Flint Mayor: Lead water pipe replacement being worked on


FLINT, Mich. (AP) — A plan to remove and replace all lead water pipes in Flint homes will cost $55 million, the city’s mayor said Tuesday.

Households were residents are deemed to be high-risk will be given priority for pipe replacement, Mayor Karen Weaver said at a news conference.

“We’re going to restore safe drinking water one house at a time, one child at a time,” she said. “All lead pipes need to be replaced. We deserve new pipes because we did not deserve what happened.”

Flint’s water supply was switched from Detroit water to the Flint River as a cost-saving measure in 2014, when Flint was under state-appointed emergency management. The untreated river water caused lead to leach from old pipes. Flint has since switched back to Detroit water.

Also Tuesday, officials with General Motors and the United Auto Workers union said they plan to donate $3 million to support increased health and education services for Flint children who have been exposed to lead. The five-year commitment from the Detroit-based automaker and the union will address “immediate, ongoing and growing needs,” the United Way of Genesee County said.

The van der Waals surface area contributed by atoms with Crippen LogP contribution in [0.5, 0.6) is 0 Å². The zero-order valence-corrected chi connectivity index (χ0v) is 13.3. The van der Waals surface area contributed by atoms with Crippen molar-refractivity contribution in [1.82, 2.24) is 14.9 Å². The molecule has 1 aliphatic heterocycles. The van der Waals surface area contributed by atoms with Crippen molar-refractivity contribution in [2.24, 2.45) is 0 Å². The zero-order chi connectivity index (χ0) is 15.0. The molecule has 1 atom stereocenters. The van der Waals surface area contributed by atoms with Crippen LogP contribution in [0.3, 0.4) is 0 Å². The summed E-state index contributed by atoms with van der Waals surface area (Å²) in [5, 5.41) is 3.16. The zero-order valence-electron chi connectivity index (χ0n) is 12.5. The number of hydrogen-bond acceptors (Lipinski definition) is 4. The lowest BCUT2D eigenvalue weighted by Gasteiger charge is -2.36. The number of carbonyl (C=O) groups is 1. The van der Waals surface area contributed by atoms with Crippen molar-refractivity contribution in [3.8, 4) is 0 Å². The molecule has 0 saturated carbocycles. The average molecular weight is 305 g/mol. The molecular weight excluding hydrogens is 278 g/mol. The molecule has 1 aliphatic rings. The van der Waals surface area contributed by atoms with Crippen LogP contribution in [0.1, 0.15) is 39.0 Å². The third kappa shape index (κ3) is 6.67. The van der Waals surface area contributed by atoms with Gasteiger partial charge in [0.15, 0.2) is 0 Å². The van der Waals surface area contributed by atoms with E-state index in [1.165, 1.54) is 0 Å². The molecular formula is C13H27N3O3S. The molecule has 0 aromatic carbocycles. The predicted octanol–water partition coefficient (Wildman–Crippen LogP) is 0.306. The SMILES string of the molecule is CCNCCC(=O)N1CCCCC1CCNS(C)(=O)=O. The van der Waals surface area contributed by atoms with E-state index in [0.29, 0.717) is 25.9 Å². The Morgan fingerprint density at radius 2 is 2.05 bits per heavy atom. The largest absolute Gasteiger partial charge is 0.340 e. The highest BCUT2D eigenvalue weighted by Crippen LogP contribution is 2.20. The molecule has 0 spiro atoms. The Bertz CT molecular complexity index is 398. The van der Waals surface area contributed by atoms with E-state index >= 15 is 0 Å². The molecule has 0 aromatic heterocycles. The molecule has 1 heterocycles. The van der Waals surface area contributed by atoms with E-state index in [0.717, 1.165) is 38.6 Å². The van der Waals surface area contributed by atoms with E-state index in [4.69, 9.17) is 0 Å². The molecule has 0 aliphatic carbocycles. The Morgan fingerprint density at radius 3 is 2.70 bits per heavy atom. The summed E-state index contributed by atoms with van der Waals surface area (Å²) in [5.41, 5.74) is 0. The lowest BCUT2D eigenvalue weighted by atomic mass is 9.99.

Separately, Michigan Attorney General Bill Schuette and his office’s investigators plan to offer an update Tuesday on their probe into the crisis and the state’s response.

Flint’s city administrator said Monday that the state’s $30 million pledge to help pay water bills isn’t enough to counteract the effect of the crisis on city finances, according to The Flint Journal.

The proposal passed last week by the state Senate would only keep Flint’s water fund financially solvent until year’s end, which could force water service shutoffs to resume, Natasha Henderson told city council members. She said at least $60 million is needed.

If consumed, lead can cause developmental delays and learning disabilities.

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